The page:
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Body Image (3): Greatest Body, Wounded Parts

All believers…are one body…closely connected together in Christ, and consequently ought to be helpful to each other. 

John Wesley
“Helper” carries my crutches for me and needs a rest.

This is the third and final installment of the Body Image series.  I write this for the wounded who find it difficult to push forward.  Not just for them, but for those who know someone who is wounded and finding it difficult to move forward.  We can feel so compelled to serve Christ, which we should, but sometimes limitations fall on us and that becomes a troublesome thing.   

Let’s look at this in relation to the Body, the Body of Christ, the Church.  I will try to keep things simple by getting to a main point made by 18th century theologian and revivalist John Wesley: “we are closely connected together in Christ and consequently ought to be helpful to each other.”  That was his comment on Romans 12:5.   

Paul writes a similar message to the Corinthians and says to each person that their “unique manifestation of the Spirit” is given for the common good.  (1 Corinthians 12:7).  He describes different ways people are gifted and then likens them to body parts in order to diffuse strife that has built up from jealousy over gifts.  Paul makes it clear that each one receives different gifts, each for a particular, unique and important purpose.  For the sake of unity, he writes, “…so that there should be no division among the body, but that its parts should have equal concern for each other.”  He goes on to say that if one part suffers, every part suffers with it.   

I remember standing on my legs and trying to walk 2 meters between parallel bars while trying to recover from my motorcycle accident.  My right leg, though broken much more badly than my left, was stronger because it had a “Taylor Spatial Frame” on it.  It held my leg together like a strong exoskeleton.  It was the leg that made full weight-bearing possible and allowed me to stand.  It took up weight for my left leg, which had no intact ligaments to speak of and a dislocated knee cap.  I look around the church and see people who, despite having issues of their own, prop up those who are even weaker.  God, bless those people.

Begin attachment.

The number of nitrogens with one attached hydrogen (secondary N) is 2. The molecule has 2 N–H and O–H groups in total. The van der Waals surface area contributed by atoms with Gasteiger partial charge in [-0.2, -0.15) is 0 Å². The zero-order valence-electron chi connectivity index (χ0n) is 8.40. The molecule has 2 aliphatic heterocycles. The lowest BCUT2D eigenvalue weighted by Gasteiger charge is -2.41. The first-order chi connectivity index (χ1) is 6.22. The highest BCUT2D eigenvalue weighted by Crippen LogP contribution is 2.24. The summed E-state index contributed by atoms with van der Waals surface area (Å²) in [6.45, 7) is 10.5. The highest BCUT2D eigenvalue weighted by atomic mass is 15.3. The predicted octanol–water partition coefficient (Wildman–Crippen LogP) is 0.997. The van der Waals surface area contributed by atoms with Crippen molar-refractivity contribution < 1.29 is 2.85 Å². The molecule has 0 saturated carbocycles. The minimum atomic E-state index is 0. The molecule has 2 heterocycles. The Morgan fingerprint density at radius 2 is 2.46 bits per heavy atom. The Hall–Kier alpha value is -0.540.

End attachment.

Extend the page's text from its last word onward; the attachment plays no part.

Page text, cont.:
I have video footage of my first steps.  My arms were recruited to pull the rest of the body into a standing position.  They had to work very hard to do so.  Then, to walk those mere two meters, my arms carried virtually all of my weight, as my legs were wasted away.  Arms are not made for walking.  Their muscle mass is much smaller than the legs’ and designed to do other things.  After a few labored steps, all of my energy was drained and I trembled under the strain.  I look around the church and I see people who have to do work designed for someone else because that someone else is unable to.  God bless those people.   

Over the last two years of using a wheelchair and crutches to propel my body, my shoulder has become weary from overuse.  I try to strengthen my upper back muscles, which helps, but make no mistake: it’s life span will suffer.  The shoulder, the hero, has been sacrificing itself for a lengthy period of time for the benefit of the rest of the body.  How else could the rest of the body be as useful if it could not get around?  I look around the church and see people bearing one another’s burdens at cost to themselves.  God bless those people. 

My legs serve to illustrate what has happened to me in the church.  Because of the injuries to them, the acquired disability, the resulting mental health struggles and other complicated knock-on effects, I feel I have been taken out of commission.  For years I served in the armed forces, supervising as many as 63 people.  The most rewarding aspect of my role was the pastoral care involved.  The second most rewarding role I found myself in was teaching.  After retirement, I eventually found my way to education in a pastoral care role.  But since the accident, I have not successfully returned to work for a substantial period of time so now there seems to be a great void from not exercising the gifts I feel I have.